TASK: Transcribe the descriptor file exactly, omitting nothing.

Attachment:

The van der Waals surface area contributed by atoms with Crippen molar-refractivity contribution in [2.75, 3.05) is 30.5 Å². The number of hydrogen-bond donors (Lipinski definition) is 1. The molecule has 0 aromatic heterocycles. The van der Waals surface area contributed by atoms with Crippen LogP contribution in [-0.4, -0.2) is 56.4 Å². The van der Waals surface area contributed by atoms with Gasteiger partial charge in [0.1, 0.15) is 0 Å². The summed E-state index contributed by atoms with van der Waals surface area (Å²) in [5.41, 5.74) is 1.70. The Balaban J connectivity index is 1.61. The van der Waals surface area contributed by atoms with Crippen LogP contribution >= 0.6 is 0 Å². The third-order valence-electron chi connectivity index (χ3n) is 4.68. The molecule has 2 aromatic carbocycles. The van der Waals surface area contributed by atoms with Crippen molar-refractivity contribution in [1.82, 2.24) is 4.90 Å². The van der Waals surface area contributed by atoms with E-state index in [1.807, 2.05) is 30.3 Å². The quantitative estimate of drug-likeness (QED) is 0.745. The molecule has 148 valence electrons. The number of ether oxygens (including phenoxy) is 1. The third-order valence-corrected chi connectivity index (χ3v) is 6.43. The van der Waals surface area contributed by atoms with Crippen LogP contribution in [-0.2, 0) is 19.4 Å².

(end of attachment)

The van der Waals surface area contributed by atoms with Crippen molar-refractivity contribution in [2.75, 3.05) is 30.5 Å². The number of hydrogen-bond donors (Lipinski definition) is 1. The molecule has 0 aromatic heterocycles. The van der Waals surface area contributed by atoms with Crippen LogP contribution in [-0.4, -0.2) is 56.4 Å². The van der Waals surface area contributed by atoms with Gasteiger partial charge in [0.1, 0.15) is 0 Å². The summed E-state index contributed by atoms with van der Waals surface area (Å²) in [5.41, 5.74) is 1.70. The Balaban J connectivity index is 1.61. The van der Waals surface area contributed by atoms with Crippen LogP contribution >= 0.6 is 0 Å². The third-order valence-electron chi connectivity index (χ3n) is 4.68. The molecule has 2 aromatic carbocycles. The van der Waals surface area contributed by atoms with Crippen molar-refractivity contribution in [1.82, 2.24) is 4.90 Å². The van der Waals surface area contributed by atoms with E-state index in [1.807, 2.05) is 30.3 Å². The quantitative estimate of drug-likeness (QED) is 0.745. The molecule has 148 valence electrons. The number of ether oxygens (including phenoxy) is 1. The third-order valence-corrected chi connectivity index (χ3v) is 6.43. The van der Waals surface area contributed by atoms with Crippen LogP contribution in [-0.2, 0) is 19.4 Å².